(CNN) - Mitt Romney said Monday that persistent questions about how well he relates to middle class voters were reflecting of a diversion campaign run by Democrats eager to distract from failed economic policies.
"We don't divide America based upon success and wealth and other dimensions of that nature," Romney said in an interview with ABC News, excerpts of which were posted online. "We're one nation under God. We come together. This is a time when people of different backgrounds and different experiences need to come together."
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Romney was responding to a question from ABC host Diane Sawyer, who asked the former Massachusetts governor and all-but-certain GOP nominee if he was "too rich to relate" to voters.
The question has dogged Romney for months, often preceded by remarks from the candidate himself that opponents say signal he's out of touch.
The candidate and his campaign have written off such criticism as a tactic employed by opponents to cloud Obama's record as president. Romney continued that argument Monday.
"This is a campaign about getting a president that can get America back on track again, make sure our kids have a bright future, and we stop spending money we don't have," Romney said. "But I know there will be some who try to make it about anything else but that."
Calls to release a decade's worth of personal tax information are also a distraction, Romney said in the ABC interview.
"The president is going to try and do everything possible to divert from the attention being focused upon his record as president and the failure of his economic policies," Romney said, according to a posting on ABC's website. "So he's going to try to make this campaign about the fact that I've been successful, that I've made a lot of money."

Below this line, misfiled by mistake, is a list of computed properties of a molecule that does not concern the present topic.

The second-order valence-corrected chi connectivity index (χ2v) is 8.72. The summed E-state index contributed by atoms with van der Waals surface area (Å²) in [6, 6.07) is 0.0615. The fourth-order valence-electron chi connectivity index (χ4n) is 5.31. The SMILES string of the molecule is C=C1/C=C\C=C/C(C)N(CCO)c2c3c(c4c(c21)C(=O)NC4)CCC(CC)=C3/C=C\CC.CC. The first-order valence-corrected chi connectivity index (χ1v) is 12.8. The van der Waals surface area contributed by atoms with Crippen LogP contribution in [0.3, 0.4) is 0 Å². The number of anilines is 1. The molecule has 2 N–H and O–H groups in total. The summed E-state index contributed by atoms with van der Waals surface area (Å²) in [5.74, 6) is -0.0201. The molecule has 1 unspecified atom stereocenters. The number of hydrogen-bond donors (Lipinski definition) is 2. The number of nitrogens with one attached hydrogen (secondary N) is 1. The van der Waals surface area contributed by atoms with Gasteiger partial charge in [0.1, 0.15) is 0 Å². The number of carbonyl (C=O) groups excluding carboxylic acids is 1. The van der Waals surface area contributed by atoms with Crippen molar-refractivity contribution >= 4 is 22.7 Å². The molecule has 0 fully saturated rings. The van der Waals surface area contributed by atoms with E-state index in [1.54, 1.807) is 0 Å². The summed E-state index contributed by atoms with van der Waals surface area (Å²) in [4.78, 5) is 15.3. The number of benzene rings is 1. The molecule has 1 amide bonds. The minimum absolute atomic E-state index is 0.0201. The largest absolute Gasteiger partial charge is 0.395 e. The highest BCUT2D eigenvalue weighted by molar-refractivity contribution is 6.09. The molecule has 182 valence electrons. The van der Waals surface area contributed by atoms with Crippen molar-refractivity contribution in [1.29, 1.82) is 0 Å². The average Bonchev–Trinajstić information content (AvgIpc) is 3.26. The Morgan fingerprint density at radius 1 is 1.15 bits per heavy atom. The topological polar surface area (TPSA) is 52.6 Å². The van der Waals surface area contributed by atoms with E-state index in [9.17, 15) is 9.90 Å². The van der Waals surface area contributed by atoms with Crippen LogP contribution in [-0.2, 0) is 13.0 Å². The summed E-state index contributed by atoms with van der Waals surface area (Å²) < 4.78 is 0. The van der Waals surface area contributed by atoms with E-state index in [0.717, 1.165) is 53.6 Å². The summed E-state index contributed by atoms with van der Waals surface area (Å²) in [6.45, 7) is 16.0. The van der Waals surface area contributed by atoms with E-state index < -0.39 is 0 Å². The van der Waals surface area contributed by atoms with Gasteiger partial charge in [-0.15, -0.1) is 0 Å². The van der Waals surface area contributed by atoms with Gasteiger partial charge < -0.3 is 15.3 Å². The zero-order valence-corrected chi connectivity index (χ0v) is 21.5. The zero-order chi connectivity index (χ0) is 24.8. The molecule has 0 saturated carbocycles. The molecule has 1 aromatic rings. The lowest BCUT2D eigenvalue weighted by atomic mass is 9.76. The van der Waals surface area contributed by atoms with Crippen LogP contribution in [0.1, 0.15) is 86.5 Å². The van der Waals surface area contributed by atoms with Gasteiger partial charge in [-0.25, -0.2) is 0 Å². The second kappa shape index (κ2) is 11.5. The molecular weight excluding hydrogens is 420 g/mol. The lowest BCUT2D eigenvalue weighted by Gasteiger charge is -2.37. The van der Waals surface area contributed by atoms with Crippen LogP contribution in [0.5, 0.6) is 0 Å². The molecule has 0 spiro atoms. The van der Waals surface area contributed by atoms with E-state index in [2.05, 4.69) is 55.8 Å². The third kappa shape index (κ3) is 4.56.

Democrats and Obama's reelection campaign used the annual disclosure of the president's tax return Friday to pressure Romney to release his own tax information. Romney has released his 2010 tax return and an estimate of his 2011 form.
The Republican's campaign said late Friday the candidate had requested an extension with the Internal Revenue Service, and that his official 2011 tax return would be made public when the information is filed. A form released by the campaign showed the Romneys applied a payment of $887,000 toward estimated taxes when they filed for the extension.
On another topic – abortion – Romney said the 1973 Supreme Court decision Roe v. Wade, which disallowed state restrictions on abortion, should be overturned.
"I would love the Supreme Court to say, 'Let's send this back to the states,'" Romney said. "Rather than having a federal mandate through Roe v. Wade, let the states again consider this issue state by state."
Romney's record on abortion has been viewed with some skepticism by conservatives, who point to campaigns he ran in Massachusetts as an abortion rights supporter. He later moved to the right on the issue, vetoing an emergency contraception bill in 2005 and declaring in the pages of the Boston Globe that he was an opponent of abortion.
The interview also had lighter moments: responding to speculation about a hosting gig on Saturday Night Live, Romney said he would participate if the material was good.
"I haven't made a decision on that, just heard about it," Romney said. "Of course it would depend on the nature of the skit. I want it to be funny."